Three times a year, the Powell Library presents a display of rare books. The displays, which often include related objects from the Bayou Bend Collection, are on view in Bayou Bend’s Lora Jean Kilroy Visitor and Education Center, on the second floor, during the library’s hours of operation.

Printed Color for All: Chromolithographic Book Illustrations in the Kitty King Powell Library Rare Book Collection

February 7–May 31, 2019

When Owen Jones (1809–1874) published the first edition of The Grammar of Ornament, he turned to the relatively new and expensive process of chromolithography. This method of printing could require up to 20 different lithographic stones, each with a separate color, printed one on top of another, producing intense and often subtly modulated tones. Chromolithography, or color lithography, grew into the most popular form of color book illustration in the second half of the 19th century, replacing hand-coloring with brighter and more consistent results.

Chromolithographs swept across America, decorating walls as well as book pages. These images delighted the public, even as leading moralists and intellectuals scorned what they saw as a debasement of high culture that became known as “Chromo-Civilization,” a term first used in 1874 in the magazine The Nation. The pioneering 1979 book The Democratic Art by Peter Marzio, director of the MFAH from 1982 to 2010, helped to establish chromolithography as a subject worthy of scholarly research and artistic appreciation.

Printed Color for All features a range of 19th-century chromolithographs that served artistic, educational, commercial, and decorative purposes. Chromolithography brightened the world of 19th-century Americans and continues to delight viewers today.

Previous Displays

Houston Artists of the 19th Century in the William J. Hill Texas Artisans & Artists Archive

September 28, 2018–January 6, 2019

This display highlights Houston painters, photographers, and silversmiths of the 19th century, as well as handwork and needlework. The creators of many 19th-century Texas artworks are unknown, and even when artists’ names can be determined, information about their lives and creative output can be sparse and difficult to locate.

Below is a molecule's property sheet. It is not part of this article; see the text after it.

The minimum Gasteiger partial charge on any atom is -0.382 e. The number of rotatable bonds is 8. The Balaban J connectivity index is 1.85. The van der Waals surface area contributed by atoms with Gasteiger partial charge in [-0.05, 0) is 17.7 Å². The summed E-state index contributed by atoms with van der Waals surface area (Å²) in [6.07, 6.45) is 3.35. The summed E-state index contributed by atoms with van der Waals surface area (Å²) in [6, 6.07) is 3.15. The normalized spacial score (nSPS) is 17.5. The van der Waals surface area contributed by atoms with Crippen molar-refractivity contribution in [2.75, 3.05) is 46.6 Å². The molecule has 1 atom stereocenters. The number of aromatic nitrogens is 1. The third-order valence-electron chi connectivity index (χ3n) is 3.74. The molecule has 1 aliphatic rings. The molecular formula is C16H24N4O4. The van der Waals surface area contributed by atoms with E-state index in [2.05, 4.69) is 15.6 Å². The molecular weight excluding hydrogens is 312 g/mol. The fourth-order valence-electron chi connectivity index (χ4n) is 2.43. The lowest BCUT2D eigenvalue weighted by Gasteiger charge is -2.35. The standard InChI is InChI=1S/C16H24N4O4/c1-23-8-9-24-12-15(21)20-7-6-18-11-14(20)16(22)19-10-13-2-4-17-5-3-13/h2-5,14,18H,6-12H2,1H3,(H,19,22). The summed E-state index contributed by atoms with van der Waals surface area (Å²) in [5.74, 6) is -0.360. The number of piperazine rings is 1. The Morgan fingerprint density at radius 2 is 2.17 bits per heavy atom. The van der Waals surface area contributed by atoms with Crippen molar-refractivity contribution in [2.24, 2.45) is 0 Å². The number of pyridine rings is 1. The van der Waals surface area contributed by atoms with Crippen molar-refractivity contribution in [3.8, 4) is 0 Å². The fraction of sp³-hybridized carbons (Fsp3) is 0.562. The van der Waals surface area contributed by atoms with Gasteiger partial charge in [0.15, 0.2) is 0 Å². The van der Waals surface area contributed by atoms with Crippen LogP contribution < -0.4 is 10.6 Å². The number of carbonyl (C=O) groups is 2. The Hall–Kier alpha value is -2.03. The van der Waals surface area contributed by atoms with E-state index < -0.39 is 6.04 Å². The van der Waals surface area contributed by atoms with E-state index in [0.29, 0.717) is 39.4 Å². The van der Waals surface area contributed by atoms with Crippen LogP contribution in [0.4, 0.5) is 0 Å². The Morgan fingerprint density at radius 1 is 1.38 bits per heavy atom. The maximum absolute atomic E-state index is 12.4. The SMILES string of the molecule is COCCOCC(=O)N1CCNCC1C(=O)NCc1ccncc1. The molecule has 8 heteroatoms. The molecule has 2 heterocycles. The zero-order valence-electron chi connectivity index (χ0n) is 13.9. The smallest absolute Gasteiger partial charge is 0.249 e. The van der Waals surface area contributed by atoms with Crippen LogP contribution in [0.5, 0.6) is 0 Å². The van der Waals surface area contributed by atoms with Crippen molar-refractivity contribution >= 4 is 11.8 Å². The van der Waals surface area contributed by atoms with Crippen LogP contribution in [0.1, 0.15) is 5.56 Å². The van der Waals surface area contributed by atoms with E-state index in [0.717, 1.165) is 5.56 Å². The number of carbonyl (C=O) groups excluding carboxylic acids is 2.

Bayou Bend’s William J. Hill Texas Artisans and Artists Archive unites documents and resources hidden in collections across the state to enable researchers to learn more about these artists and their world and gain a better understanding of their achievements. Named for the late Houston philanthropist and collector William J. Hill, the archive is intended to facilitate research and appreciation of Texas art and decorative arts. More than 100,000 records are online, and the collection continues to grow. 

Previous Displays

Complexity and Civility:
American Victorian Dining Silver in the Bayou Bend Collection

May 15–September 8, 2018

The Victorian era encompasses the reign of Queen Victoria from her accession to the throne on June 20, 1837, until her death on January 22, 1901. British design and culture continued to influence America during this era in spite of American political independence. The display at the Powell Library focuses on silver cutlery that was made or sold in America, and reflects trends in dining, etiquette, and design in a uniquely American way. Design and etiquette books that fostered the creation and use of such objects are also featured.

Americans had imported much of their silver from abroad until the Tariff of 1842 imposed heavy taxes on imported goods and led to an increased focus on American silver production. American manufacturers looked to European design trends, often taking the form of various “revivals” of past styles including Rococo, Classical, and Egyptian.

Economic trends fostered the growth of a middle class eager to outfit their homes with furnishings that could project their status in the world. Etiquette books proliferated to help guide their readers through the formalities of social engagement, in which dining took on a major role.

Printed and Bound in Texas: Selections from the Powell Library’s Hogg Family Collection

February 23, 2017–May 14, 2018

Printing in Texas began on February 22, 1817, with a document printed by Samuel Bangs. Traveling as a printer for Francisco Xavier Mina’s expedition to Mexico, Bangs printed a manifesto for Mina using a portable printing press during a stopover on Galveston Island. Pamphlets, proclamations, proceedings and ephemera were characteristic of early Texas printed material through the 1820s, as entrepreneurs struggled to establish a permanent printing press on the sparsely populated colonial frontier. By the mid-1830s, printing presses across the state were issuing successful newspapers throughout the newly christened Republic of Texas. Shortly thereafter, these same enterprises offered bookbinding, stationery, and job printing, firmly placing printing among Texas’s bourgeoning trades.

Many well-known Texans engaged in printing during the 19th century. In 1835, Gail Borden Jr., along with his brothers, started the Telegraph & Texas Register at San Felipe. In the 1850s, Texas legislator John Henry Brown served as editor for newspapers in multiple Texas counties before writing several books on Texas history. In the mid-1860s, Governor James S. Hogg worked his first job as a typesetter for The Texas Observer, and it is Governor Hogg’s own collection from which this selection of printed material was chosen.

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